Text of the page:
My experience is that there is a certain point when consensus becomes difficult to obtain. To say this another way, at times when there are too many divergent perspectives and the group cannot choose one outcome to work on. This number varies widely based on the personalities in the group, the subject areas, the past experience and the buy-in of the group. At times, this is when 3 highly different people come together, other times it is a significantly higher number.

Though all these factors come into play, don’t get stalled in implementation. A group, whatever the size, that actually makes progress on meeting the needs of students is better than none. Get together, make progress, learn along the way what size of group is going to be right for your school. Get started today.

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Reflections on Report Card Season

This post is part of a series related to using Learning Sprints as described by Agile Schools and Dr. Simon Breakspear. The purpose of sharing these experiences is to help other school leaders in putting in place Learning Sprints by sharing triumphs and lessons learned throughout our experiment. Our learning was facilitated by the Alberta Teachers’ Association Agile Network.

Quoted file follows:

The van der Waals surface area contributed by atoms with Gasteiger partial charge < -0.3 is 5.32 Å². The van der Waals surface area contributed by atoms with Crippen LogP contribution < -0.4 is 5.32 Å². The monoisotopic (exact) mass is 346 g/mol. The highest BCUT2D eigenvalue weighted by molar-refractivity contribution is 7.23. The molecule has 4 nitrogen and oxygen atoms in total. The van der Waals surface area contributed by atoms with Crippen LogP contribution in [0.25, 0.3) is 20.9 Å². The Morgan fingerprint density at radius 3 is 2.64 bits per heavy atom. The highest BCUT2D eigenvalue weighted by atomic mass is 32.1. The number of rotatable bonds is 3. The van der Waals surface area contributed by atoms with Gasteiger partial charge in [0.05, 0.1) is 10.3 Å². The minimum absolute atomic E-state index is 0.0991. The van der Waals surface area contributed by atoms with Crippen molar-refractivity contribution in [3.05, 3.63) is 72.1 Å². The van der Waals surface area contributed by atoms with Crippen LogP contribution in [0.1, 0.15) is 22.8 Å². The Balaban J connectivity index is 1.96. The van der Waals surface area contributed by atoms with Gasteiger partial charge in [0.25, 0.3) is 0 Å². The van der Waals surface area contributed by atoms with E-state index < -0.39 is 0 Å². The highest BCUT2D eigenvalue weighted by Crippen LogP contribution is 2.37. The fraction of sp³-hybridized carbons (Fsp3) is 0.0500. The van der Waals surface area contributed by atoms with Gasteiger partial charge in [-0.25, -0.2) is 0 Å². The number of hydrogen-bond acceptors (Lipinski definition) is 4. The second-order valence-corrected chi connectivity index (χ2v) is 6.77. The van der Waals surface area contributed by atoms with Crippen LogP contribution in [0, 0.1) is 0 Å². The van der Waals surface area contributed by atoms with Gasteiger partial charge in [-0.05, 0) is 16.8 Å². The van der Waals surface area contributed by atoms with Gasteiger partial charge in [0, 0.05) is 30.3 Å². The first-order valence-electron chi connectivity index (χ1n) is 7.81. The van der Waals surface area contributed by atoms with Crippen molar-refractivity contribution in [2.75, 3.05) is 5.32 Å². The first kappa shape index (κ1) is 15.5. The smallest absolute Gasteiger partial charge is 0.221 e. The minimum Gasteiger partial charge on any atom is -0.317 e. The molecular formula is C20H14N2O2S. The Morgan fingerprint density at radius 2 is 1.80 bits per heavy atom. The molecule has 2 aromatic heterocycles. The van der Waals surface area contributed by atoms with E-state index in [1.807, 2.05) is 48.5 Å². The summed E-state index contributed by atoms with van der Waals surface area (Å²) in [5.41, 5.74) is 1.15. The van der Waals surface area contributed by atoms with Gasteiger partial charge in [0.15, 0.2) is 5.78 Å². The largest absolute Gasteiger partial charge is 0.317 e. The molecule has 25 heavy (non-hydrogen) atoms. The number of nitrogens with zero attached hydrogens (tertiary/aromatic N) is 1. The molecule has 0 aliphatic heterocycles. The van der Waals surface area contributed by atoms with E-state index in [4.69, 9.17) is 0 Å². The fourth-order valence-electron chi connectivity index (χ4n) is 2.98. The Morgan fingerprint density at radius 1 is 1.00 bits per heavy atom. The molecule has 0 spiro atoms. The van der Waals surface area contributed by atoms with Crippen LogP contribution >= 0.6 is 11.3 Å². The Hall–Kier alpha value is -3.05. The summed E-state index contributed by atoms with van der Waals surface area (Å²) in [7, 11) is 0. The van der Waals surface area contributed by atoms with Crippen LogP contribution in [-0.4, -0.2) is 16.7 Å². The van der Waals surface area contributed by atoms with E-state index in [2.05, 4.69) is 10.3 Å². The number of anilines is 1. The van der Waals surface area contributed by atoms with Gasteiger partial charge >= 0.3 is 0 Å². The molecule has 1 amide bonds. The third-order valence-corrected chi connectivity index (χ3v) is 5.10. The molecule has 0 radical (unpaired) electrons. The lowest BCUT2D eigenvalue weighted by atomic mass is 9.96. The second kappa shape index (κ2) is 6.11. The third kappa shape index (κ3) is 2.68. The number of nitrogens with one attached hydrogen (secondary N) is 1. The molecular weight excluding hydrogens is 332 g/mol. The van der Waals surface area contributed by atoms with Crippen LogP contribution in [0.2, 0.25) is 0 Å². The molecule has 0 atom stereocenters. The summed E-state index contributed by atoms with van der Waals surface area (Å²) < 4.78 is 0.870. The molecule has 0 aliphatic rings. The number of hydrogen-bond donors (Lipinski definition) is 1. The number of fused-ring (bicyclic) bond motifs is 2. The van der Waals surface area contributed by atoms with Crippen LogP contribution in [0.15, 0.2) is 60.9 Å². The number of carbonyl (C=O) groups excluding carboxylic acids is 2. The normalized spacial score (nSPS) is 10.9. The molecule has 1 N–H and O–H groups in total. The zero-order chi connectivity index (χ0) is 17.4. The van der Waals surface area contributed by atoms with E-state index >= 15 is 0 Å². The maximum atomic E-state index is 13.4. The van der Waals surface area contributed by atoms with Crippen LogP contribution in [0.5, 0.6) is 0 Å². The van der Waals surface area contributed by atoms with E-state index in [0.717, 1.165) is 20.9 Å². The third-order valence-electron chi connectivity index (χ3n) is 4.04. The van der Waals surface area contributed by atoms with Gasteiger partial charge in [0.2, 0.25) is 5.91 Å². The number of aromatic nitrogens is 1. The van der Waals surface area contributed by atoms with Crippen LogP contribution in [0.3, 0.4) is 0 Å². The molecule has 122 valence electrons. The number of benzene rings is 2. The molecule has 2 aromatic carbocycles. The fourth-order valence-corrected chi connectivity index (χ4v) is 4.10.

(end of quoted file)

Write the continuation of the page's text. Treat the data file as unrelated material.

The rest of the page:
In our corner of the world we have just emerged from the dreaded report card season. We are all feeling a little over-taxed and under-rested. Perhaps it is the lack of sleep, but I was reflecting on student assessment and reporting. I often think that in the report card bustle, we forget what is important. Many teachers, even me when I was in the classroom, get so focused on the reporting piece of assessment that we forget about the valuable functions of student assessment. We at times make assessment about what we will use on the report card, instead of using this data for more beneficial uses.

My view is that the most important thing we can do with student assessment is to change our teaching, based on the information, to meet the needs of our students. This does not mean that I don’t value reporting, I do. I just believe strongly that assessment should inform the teacher on what to do next. The other functions should be secondary.

First, we should define our assessment strategy based on our most important goals. The things that we feel our students need the most.  If you are using the Agile methodology or a Learning Sprint protocol, this would be your focus. If you are using a Backwards Design lens, this would be your big learning outcomes. Evaluate their progress in this area where we feel it will help them develop as learners. Use a few assessment strategies to get a clear picture of progress, but don’t use so many that you feel overwhelmed. This selection should be done carefully to make sure we are getting the data we need to inform our practice.